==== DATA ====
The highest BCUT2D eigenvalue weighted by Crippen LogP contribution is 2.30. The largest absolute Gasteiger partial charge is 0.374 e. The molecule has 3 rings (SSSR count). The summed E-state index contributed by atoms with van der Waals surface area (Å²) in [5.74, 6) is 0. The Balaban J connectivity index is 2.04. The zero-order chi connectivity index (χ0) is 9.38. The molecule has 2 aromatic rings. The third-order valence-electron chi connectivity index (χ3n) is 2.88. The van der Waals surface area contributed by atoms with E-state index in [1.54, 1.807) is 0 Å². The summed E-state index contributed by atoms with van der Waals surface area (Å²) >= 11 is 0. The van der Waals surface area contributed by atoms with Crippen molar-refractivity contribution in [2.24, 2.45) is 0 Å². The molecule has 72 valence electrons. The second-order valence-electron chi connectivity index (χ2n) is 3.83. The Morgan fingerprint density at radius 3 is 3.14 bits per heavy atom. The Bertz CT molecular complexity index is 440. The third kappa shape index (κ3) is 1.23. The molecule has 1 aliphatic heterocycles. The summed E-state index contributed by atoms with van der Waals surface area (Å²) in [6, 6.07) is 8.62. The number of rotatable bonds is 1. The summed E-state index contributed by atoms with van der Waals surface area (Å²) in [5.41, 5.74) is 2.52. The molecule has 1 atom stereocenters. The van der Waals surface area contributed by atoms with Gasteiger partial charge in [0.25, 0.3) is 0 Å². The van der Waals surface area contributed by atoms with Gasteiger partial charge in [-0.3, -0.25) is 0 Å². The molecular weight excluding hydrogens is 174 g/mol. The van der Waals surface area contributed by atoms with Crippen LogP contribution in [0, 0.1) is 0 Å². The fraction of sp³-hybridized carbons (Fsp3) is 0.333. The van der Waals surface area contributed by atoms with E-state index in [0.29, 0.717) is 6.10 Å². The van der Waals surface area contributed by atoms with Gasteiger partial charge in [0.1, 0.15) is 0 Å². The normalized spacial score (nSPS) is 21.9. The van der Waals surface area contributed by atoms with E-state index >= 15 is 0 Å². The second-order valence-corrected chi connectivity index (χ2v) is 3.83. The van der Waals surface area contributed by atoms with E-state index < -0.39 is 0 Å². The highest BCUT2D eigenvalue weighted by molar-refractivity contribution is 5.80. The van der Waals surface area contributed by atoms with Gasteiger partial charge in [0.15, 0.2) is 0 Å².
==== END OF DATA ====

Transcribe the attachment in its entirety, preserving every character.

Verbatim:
The highest BCUT2D eigenvalue weighted by Crippen LogP contribution is 2.30. The largest absolute Gasteiger partial charge is 0.374 e. The molecule has 3 rings (SSSR count). The summed E-state index contributed by atoms with van der Waals surface area (Å²) in [5.74, 6) is 0. The Balaban J connectivity index is 2.04. The zero-order chi connectivity index (χ0) is 9.38. The molecule has 2 aromatic rings. The third-order valence-electron chi connectivity index (χ3n) is 2.88. The van der Waals surface area contributed by atoms with E-state index in [1.54, 1.807) is 0 Å². The summed E-state index contributed by atoms with van der Waals surface area (Å²) >= 11 is 0. The van der Waals surface area contributed by atoms with Crippen molar-refractivity contribution in [2.24, 2.45) is 0 Å². The molecule has 72 valence electrons. The second-order valence-electron chi connectivity index (χ2n) is 3.83. The Morgan fingerprint density at radius 3 is 3.14 bits per heavy atom. The Bertz CT molecular complexity index is 440. The third kappa shape index (κ3) is 1.23. The molecule has 1 aliphatic heterocycles. The summed E-state index contributed by atoms with van der Waals surface area (Å²) in [6, 6.07) is 8.62. The number of rotatable bonds is 1. The summed E-state index contributed by atoms with van der Waals surface area (Å²) in [5.41, 5.74) is 2.52. The molecule has 1 atom stereocenters. The van der Waals surface area contributed by atoms with Gasteiger partial charge in [0.25, 0.3) is 0 Å². The van der Waals surface area contributed by atoms with Gasteiger partial charge in [-0.3, -0.25) is 0 Å². The molecular weight excluding hydrogens is 174 g/mol. The van der Waals surface area contributed by atoms with Crippen LogP contribution in [0, 0.1) is 0 Å². The fraction of sp³-hybridized carbons (Fsp3) is 0.333. The van der Waals surface area contributed by atoms with E-state index in [0.29, 0.717) is 6.10 Å². The van der Waals surface area contributed by atoms with Gasteiger partial charge in [0.1, 0.15) is 0 Å². The normalized spacial score (nSPS) is 21.9. The van der Waals surface area contributed by atoms with E-state index >= 15 is 0 Å². The second-order valence-corrected chi connectivity index (χ2v) is 3.83. The van der Waals surface area contributed by atoms with E-state index < -0.39 is 0 Å². The highest BCUT2D eigenvalue weighted by molar-refractivity contribution is 5.80. The van der Waals surface area contributed by atoms with Gasteiger partial charge in [0.15, 0.2) is 0 Å².